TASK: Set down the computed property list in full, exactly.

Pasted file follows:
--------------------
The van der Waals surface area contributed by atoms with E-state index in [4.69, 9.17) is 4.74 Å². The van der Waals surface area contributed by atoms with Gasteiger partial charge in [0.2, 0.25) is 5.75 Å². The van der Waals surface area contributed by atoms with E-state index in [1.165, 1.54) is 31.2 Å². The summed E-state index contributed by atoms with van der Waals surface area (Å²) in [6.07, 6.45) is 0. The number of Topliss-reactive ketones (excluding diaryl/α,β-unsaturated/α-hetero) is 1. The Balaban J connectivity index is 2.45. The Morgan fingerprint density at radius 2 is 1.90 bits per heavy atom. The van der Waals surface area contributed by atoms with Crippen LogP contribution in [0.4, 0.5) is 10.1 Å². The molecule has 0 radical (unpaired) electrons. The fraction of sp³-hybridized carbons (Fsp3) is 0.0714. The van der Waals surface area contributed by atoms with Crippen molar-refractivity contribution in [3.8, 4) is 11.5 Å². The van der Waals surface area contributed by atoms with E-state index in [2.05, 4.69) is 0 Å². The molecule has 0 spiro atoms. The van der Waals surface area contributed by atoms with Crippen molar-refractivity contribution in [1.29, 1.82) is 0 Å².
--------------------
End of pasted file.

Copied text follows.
The van der Waals surface area contributed by atoms with E-state index in [4.69, 9.17) is 4.74 Å². The van der Waals surface area contributed by atoms with Gasteiger partial charge in [0.2, 0.25) is 5.75 Å². The van der Waals surface area contributed by atoms with E-state index in [1.165, 1.54) is 31.2 Å². The summed E-state index contributed by atoms with van der Waals surface area (Å²) in [6.07, 6.45) is 0. The number of Topliss-reactive ketones (excluding diaryl/α,β-unsaturated/α-hetero) is 1. The Balaban J connectivity index is 2.45. The Morgan fingerprint density at radius 2 is 1.90 bits per heavy atom. The van der Waals surface area contributed by atoms with Crippen LogP contribution in [0.4, 0.5) is 10.1 Å². The molecule has 0 radical (unpaired) electrons. The fraction of sp³-hybridized carbons (Fsp3) is 0.0714. The van der Waals surface area contributed by atoms with Crippen molar-refractivity contribution in [3.8, 4) is 11.5 Å². The van der Waals surface area contributed by atoms with E-state index in [2.05, 4.69) is 0 Å². The molecule has 0 spiro atoms. The van der Waals surface area contributed by atoms with Crippen molar-refractivity contribution in [1.29, 1.82) is 0 Å².